Prior to pension sharing, pension earmarking orders were commonplace. This is where one spouse would effectively keep their pension in their name but part of the lump sum and/or the pension income would be “earmarked” for the benefit of their former spouse.
Nowadays most people use Pension Sharing on divorce rather than earmarking. The difference being that instead of one spouse keeping their pension in their name and part of the benefits simply being “earmarked” for the benefit of the other, the share they will receive is instead effectively carved off immediately for their benefit and then placed in their name.
Pension Sharing is for most people a far more attractive option than earmarking in that remarriage can terminate an earmarking order before any benefit is gained from it. In contrast with Pension Sharing Orders subsequent remarriage doesn’t actually make any difference and the pension that has been carved off and transferred can simply be retained by that spouse.
In view of the above the majority of pension orders these days tend to be for Pension Sharing, the main exception being when the couple are having a Judicial Separation rather than a divorce where Pension Sharing is not actually available as the parties technically remain married to each other.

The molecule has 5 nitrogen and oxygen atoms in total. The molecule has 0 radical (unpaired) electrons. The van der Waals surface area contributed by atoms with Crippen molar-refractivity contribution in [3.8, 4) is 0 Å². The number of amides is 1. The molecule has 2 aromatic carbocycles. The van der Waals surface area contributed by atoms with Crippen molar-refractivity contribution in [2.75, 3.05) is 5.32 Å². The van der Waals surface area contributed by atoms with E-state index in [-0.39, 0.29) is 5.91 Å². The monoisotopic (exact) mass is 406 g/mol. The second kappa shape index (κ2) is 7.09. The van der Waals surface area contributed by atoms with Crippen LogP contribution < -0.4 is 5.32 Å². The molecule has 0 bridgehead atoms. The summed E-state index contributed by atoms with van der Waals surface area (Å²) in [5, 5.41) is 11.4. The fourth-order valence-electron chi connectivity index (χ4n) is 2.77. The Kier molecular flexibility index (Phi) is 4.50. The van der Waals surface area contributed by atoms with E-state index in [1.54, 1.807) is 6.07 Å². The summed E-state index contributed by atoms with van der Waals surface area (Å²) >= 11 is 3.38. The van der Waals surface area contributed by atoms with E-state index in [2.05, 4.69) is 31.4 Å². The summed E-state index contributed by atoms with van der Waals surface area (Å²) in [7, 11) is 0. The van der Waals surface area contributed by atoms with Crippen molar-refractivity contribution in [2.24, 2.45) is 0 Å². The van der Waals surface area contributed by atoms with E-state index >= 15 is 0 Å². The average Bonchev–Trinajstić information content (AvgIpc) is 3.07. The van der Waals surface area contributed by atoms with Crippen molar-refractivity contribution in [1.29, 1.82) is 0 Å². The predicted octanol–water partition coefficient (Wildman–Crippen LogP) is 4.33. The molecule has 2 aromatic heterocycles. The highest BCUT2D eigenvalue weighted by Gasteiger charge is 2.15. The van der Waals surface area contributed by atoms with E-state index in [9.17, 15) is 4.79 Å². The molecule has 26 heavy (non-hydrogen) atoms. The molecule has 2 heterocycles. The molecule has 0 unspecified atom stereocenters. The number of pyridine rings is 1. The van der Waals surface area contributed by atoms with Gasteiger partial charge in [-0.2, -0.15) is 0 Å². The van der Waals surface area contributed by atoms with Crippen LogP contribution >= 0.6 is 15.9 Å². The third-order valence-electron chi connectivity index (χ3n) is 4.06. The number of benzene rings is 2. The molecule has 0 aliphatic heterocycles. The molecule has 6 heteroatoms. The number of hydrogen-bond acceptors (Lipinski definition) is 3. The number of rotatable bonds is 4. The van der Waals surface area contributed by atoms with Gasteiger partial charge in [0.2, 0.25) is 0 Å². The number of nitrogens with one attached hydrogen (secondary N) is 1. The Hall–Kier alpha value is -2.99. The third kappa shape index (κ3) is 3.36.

We are now in a brave new world with pensions whereby the new pension freedoms allow people to potentially draw down all of their pension after age 55, subject of course to tax. However, these new reforms to the pensions system mean that divorcees who simply have “earmarking” orders may need to act fast to protect their benefits, for example if they simply have the benefit of a fixed percentage of pension income in retirement earmarked for their benefit.
The reforms provide for a significant, unintended, loophole as the member no longer needs to take their pension as an income and can instead take all the cash out in one go if they want.
As such, it is advisable that any divorcees with pension earmarking orders immediately check to see if their rights remain protected. Concurrently, if the wording of the order does not make explicit that such rights remain protected; it is recommended that they should seek legal advice to ascertain whether they can make an amendment to the order and ensure that their right to a percentage of that income is protected either way.
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